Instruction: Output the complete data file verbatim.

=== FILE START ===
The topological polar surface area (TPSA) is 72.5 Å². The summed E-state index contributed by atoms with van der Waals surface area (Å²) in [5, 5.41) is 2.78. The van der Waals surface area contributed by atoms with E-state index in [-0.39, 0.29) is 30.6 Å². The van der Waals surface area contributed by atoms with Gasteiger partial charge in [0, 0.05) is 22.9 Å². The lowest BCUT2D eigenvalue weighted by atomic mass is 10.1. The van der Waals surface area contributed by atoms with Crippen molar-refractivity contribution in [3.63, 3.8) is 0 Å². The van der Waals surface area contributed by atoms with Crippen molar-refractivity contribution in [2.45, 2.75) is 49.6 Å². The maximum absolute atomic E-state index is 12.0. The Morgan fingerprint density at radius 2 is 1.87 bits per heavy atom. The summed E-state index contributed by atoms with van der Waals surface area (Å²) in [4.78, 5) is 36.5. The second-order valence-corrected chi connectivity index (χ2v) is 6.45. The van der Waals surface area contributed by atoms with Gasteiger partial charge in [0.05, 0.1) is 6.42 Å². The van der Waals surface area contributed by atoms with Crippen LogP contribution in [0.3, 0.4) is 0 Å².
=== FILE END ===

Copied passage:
The topological polar surface area (TPSA) is 72.5 Å². The summed E-state index contributed by atoms with van der Waals surface area (Å²) in [5, 5.41) is 2.78. The van der Waals surface area contributed by atoms with E-state index in [-0.39, 0.29) is 30.6 Å². The van der Waals surface area contributed by atoms with Gasteiger partial charge in [0, 0.05) is 22.9 Å². The lowest BCUT2D eigenvalue weighted by atomic mass is 10.1. The van der Waals surface area contributed by atoms with Crippen molar-refractivity contribution in [3.63, 3.8) is 0 Å². The van der Waals surface area contributed by atoms with Crippen molar-refractivity contribution in [2.45, 2.75) is 49.6 Å². The maximum absolute atomic E-state index is 12.0. The Morgan fingerprint density at radius 2 is 1.87 bits per heavy atom. The summed E-state index contributed by atoms with van der Waals surface area (Å²) in [4.78, 5) is 36.5. The second-order valence-corrected chi connectivity index (χ2v) is 6.45. The van der Waals surface area contributed by atoms with Gasteiger partial charge in [0.05, 0.1) is 6.42 Å². The van der Waals surface area contributed by atoms with Crippen LogP contribution in [0.3, 0.4) is 0 Å².